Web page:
As a consultant and trainer, I often get feedback from users of enterprise search solutions. We can learn about their pain points and their expectations, and act accordingly to improve search.

What can you do if your users are complaining about search?

Users will tell us when they can’t find the results they need or when the results are outdated. When users are unhappy they will abandon search altogether. When they do, users end up asking their colleagues for information and fall back on old habits like sending documents by attachment in an email instead of sharing them on SharePoint or OneDrive.

This requires specific actions.


What Most Search Users Complain about

We can categorize the most common complaints from users about search in two groups: search results and user interface (the third is performance). They are equally important, so let’s look at them in more detail.

For search results they are:

  • getting no result at all
  • not enough results
  • too many results
  • not finding the documents they created (“where is my content?”)
  • irrelevant results
  • outdated results

For user interface they are:

  • too much information
  • not enough information
  • filters/facets/refiners
  • how results are sorted and ranked

Not Getting Any Results

There are several reasons why some content might be not displayed by search:

First, you have to make sure that the proper content is in the search index. Crawl the content source and ensure it’s refreshed on a regular basis.

Also, make sure the users have access to the content. When you log in and you can’t find something, you may not have access to that content because of security settings (search always provides security trimmed results). Access needs to be allocated to the relevant members of staff.

Check the query – for typos and misspelled words, for example.

Check the Result Source and the Result Set Web Part settings because they can contain filters that can remove results, so make sure you don’t have filters that will not produce all available results.

Make sure you pay attention to your search analytics. They can help you to identify the zero results queries and give you insights into how to improve search.

You can also add a short feedback form asking your users if they found what they were searching for. Analyse the feedback on a regular basis too.


Not Getting Enough Results

If users are getting only a couple of results and they know the organization should have many more,  identify the user intent and the search patterns: once you can identify patterns, you can improve the search experience.

Again, make sure you have the proper content in the index and that users have access to the proper content. Analyze the query and check the Result Source and the Result Set Web Part Access settings.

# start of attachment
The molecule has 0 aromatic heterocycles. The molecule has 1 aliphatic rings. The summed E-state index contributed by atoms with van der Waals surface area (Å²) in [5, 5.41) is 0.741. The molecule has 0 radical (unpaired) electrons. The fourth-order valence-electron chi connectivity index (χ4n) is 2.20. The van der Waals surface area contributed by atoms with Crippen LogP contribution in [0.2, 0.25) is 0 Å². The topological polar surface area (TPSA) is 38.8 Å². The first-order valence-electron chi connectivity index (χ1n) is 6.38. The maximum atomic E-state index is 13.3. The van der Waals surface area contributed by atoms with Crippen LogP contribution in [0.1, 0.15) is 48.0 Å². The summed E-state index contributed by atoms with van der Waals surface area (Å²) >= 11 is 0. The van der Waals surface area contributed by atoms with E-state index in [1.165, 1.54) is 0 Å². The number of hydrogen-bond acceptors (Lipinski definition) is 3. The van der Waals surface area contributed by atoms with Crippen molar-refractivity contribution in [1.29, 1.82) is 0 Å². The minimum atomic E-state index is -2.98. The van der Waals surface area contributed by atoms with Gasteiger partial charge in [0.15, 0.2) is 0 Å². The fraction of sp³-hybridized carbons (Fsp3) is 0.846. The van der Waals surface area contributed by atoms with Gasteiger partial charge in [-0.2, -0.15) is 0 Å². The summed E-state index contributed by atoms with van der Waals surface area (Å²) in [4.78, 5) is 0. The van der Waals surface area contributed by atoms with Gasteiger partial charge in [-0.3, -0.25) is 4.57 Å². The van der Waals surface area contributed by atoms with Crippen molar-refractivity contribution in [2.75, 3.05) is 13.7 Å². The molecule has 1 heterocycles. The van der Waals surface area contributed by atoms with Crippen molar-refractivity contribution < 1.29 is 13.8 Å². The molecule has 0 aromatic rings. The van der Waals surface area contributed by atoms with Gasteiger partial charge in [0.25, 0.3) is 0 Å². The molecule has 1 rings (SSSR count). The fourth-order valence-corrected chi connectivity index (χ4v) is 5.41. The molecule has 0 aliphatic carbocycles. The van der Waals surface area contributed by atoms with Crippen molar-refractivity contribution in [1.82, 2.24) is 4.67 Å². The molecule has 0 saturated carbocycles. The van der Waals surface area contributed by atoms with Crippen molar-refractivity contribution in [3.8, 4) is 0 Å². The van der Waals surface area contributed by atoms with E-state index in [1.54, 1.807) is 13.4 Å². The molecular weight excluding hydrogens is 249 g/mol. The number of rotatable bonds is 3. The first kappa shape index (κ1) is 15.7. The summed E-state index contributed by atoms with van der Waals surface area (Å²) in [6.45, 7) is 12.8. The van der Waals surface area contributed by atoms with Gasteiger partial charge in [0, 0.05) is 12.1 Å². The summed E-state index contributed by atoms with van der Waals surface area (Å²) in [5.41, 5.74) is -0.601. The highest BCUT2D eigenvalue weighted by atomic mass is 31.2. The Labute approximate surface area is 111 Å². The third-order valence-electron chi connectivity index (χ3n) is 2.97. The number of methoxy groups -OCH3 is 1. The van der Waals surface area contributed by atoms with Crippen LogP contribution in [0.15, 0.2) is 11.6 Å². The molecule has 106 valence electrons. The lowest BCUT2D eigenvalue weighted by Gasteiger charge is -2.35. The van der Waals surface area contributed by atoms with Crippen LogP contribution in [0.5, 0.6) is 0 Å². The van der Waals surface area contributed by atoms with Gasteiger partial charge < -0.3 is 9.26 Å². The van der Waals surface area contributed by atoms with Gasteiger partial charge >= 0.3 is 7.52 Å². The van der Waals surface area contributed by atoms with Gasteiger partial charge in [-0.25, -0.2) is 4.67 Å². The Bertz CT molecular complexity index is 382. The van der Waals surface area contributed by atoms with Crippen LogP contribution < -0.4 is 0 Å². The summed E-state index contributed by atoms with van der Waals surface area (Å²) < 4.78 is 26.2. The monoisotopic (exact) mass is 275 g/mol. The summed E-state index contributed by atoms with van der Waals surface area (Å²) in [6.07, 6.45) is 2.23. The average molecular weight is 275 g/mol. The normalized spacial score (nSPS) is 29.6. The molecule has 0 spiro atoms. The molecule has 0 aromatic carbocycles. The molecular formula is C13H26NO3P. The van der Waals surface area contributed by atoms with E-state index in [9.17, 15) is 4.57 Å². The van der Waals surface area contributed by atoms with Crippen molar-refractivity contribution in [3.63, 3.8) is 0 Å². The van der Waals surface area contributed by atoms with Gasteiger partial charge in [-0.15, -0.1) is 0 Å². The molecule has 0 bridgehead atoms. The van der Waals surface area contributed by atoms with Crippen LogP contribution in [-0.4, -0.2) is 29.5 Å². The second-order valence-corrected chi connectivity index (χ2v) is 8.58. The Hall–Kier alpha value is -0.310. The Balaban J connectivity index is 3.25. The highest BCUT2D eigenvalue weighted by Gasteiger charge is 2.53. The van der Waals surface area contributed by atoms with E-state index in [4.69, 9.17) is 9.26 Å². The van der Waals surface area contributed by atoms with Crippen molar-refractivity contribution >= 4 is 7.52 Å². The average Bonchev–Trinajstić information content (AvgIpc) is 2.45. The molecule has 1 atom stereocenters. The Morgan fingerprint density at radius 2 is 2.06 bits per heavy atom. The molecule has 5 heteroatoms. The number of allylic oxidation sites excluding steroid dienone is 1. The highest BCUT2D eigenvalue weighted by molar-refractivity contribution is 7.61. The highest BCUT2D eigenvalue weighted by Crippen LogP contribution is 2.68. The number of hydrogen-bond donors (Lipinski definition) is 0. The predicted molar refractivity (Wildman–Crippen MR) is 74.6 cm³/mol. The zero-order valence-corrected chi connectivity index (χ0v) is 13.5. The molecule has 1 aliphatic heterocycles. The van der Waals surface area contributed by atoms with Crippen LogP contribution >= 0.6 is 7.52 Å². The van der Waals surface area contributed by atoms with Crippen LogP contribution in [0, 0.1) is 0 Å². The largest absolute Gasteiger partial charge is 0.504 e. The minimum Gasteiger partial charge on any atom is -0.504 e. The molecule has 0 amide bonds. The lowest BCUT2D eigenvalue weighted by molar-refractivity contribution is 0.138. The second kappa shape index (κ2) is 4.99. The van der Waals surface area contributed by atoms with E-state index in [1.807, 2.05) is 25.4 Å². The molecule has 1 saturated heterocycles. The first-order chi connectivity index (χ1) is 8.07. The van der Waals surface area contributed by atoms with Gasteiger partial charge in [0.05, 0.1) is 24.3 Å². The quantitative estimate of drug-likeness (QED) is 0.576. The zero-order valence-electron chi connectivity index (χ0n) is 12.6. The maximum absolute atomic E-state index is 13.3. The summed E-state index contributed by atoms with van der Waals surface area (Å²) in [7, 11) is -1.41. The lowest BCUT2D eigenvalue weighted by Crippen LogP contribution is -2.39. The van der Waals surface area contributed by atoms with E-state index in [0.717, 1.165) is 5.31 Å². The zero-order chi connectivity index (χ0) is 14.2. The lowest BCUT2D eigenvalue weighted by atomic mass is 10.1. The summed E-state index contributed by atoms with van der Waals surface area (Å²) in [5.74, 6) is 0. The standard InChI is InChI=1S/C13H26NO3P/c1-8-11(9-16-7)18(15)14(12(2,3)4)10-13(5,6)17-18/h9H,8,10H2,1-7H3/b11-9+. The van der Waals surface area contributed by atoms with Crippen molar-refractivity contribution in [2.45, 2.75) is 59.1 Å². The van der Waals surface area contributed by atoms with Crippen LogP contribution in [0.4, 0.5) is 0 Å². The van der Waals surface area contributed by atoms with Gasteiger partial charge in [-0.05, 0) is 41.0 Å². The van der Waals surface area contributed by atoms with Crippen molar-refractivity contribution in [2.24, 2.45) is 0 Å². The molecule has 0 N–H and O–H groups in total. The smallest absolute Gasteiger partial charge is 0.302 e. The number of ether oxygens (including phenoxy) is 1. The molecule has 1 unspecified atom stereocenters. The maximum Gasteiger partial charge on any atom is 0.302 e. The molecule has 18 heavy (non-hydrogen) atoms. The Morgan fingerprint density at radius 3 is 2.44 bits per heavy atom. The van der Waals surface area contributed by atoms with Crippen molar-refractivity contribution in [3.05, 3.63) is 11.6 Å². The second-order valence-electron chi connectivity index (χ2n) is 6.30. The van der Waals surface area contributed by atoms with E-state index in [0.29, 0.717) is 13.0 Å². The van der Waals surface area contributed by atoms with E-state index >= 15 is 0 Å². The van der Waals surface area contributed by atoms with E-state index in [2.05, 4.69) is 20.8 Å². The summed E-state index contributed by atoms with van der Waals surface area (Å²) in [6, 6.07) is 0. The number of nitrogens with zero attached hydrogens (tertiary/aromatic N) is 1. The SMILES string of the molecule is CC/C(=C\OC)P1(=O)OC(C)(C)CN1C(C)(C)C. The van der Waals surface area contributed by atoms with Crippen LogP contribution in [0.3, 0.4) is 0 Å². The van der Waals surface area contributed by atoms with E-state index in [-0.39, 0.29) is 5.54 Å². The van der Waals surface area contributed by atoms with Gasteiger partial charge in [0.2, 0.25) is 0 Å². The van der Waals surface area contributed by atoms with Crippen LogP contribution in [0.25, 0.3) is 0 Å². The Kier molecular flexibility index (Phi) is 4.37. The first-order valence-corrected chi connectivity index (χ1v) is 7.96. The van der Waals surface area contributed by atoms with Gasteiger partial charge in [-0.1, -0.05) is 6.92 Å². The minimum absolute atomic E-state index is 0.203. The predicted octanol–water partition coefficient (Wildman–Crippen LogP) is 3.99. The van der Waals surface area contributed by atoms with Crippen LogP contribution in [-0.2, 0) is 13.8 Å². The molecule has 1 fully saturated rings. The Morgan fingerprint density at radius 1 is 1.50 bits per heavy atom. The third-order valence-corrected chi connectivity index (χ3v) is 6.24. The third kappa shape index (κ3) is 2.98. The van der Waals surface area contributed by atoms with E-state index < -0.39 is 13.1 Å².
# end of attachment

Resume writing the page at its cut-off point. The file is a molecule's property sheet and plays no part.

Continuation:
Finally, add more content to the index but make sure you minimize the garbage that is added with every new content source.


Outdated Results

In many cases, we have enough results but they are outdated. If you are searching for a template, for example, you want to see the most recent version, not the one from three years ago. This is a big problem in many organizations and it’s one of the first things we need to fix. What you can do:

  • filter out old content by removing it from the search index;
  • have different search verticals with new content highlighted;
  • demote old content and promote new content to the top and you can also use different colors to display old and new content.


“Where Is My Content?”

When users know they have created a document earlier but they can’t find it in search now (see my blog post from a few months ago), you can do the following:

  • add options to re-order the results;
  • provide search-driven search pages/dashboards;
  • check the permissions;
  • in Office 365 use Modern Search and Delve.


The User Interface

Have Custom Display Templates to make it easy to parse information, on both the result set as well as on the Hover Panel.

Many users complain about filters and refiners in Office 365 and SharePoint. In most cases, the first thing you need is more or different refiners. You have your custom document types, customer or product information, or any business-specific metadat – so a custom refiner would be ideal. Remove default filters and add custom properties. But keep in mind, you need to have the metadata ready for that!

Sorting the results is another source of complaints, and there are several options: various sorting options (even custom!) can be added to the user interface to choose from on the fly, or you can use Query Rules, as well as custom ranking models if you have advanced needs.


Watch my video to find out more about what else you can do. You can also take my “Search User Interface BUNDLE” on-demand course if you want to learn how to improve search.

The most important take-away lessons, in my experience, are:

  • collect as much user feedback as possible, ideally within your enterprise search interface to help improve search and make your users happy;
  • analyze your search on a regular basis;
  • check what you can improve and define clear responsibilities;
  • use Custom Display Templates;
  • take care of your metadata.

I also recommend you subscribe to the Search Explained channel on YouTube for the latest webinars and more.